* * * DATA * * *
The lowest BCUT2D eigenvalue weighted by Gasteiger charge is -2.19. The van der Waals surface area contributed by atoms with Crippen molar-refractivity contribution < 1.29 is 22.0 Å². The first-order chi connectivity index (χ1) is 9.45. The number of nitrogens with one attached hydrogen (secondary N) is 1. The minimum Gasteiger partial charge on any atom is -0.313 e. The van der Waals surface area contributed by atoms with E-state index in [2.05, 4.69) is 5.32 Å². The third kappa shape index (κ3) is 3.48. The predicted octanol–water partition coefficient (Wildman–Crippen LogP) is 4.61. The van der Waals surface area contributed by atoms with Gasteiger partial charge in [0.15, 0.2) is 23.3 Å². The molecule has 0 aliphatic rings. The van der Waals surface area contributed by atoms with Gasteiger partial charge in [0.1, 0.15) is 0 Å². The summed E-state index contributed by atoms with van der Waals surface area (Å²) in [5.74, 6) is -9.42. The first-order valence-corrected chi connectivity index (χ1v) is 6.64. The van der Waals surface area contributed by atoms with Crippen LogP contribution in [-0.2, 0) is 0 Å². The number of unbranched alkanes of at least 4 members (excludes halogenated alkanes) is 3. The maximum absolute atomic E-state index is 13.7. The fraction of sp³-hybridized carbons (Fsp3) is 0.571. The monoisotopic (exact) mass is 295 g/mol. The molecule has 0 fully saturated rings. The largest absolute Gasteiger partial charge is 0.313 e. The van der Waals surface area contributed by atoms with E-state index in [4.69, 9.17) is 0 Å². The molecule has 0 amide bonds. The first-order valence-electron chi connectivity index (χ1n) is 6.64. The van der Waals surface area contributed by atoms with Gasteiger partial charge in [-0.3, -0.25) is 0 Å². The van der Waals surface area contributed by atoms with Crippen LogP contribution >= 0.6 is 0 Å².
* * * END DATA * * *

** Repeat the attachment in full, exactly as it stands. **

The lowest BCUT2D eigenvalue weighted by Gasteiger charge is -2.19. The van der Waals surface area contributed by atoms with Crippen molar-refractivity contribution < 1.29 is 22.0 Å². The first-order chi connectivity index (χ1) is 9.45. The number of nitrogens with one attached hydrogen (secondary N) is 1. The minimum Gasteiger partial charge on any atom is -0.313 e. The van der Waals surface area contributed by atoms with E-state index in [2.05, 4.69) is 5.32 Å². The third kappa shape index (κ3) is 3.48. The predicted octanol–water partition coefficient (Wildman–Crippen LogP) is 4.61. The van der Waals surface area contributed by atoms with Gasteiger partial charge in [0.15, 0.2) is 23.3 Å². The molecule has 0 aliphatic rings. The van der Waals surface area contributed by atoms with Gasteiger partial charge in [0.1, 0.15) is 0 Å². The summed E-state index contributed by atoms with van der Waals surface area (Å²) in [5.74, 6) is -9.42. The first-order valence-corrected chi connectivity index (χ1v) is 6.64. The van der Waals surface area contributed by atoms with Crippen LogP contribution in [-0.2, 0) is 0 Å². The number of unbranched alkanes of at least 4 members (excludes halogenated alkanes) is 3. The maximum absolute atomic E-state index is 13.7. The fraction of sp³-hybridized carbons (Fsp3) is 0.571. The monoisotopic (exact) mass is 295 g/mol. The molecule has 0 fully saturated rings. The largest absolute Gasteiger partial charge is 0.313 e. The van der Waals surface area contributed by atoms with E-state index in [4.69, 9.17) is 0 Å². The molecule has 0 amide bonds. The first-order valence-electron chi connectivity index (χ1n) is 6.64. The van der Waals surface area contributed by atoms with Gasteiger partial charge in [-0.3, -0.25) is 0 Å². The van der Waals surface area contributed by atoms with Crippen LogP contribution >= 0.6 is 0 Å².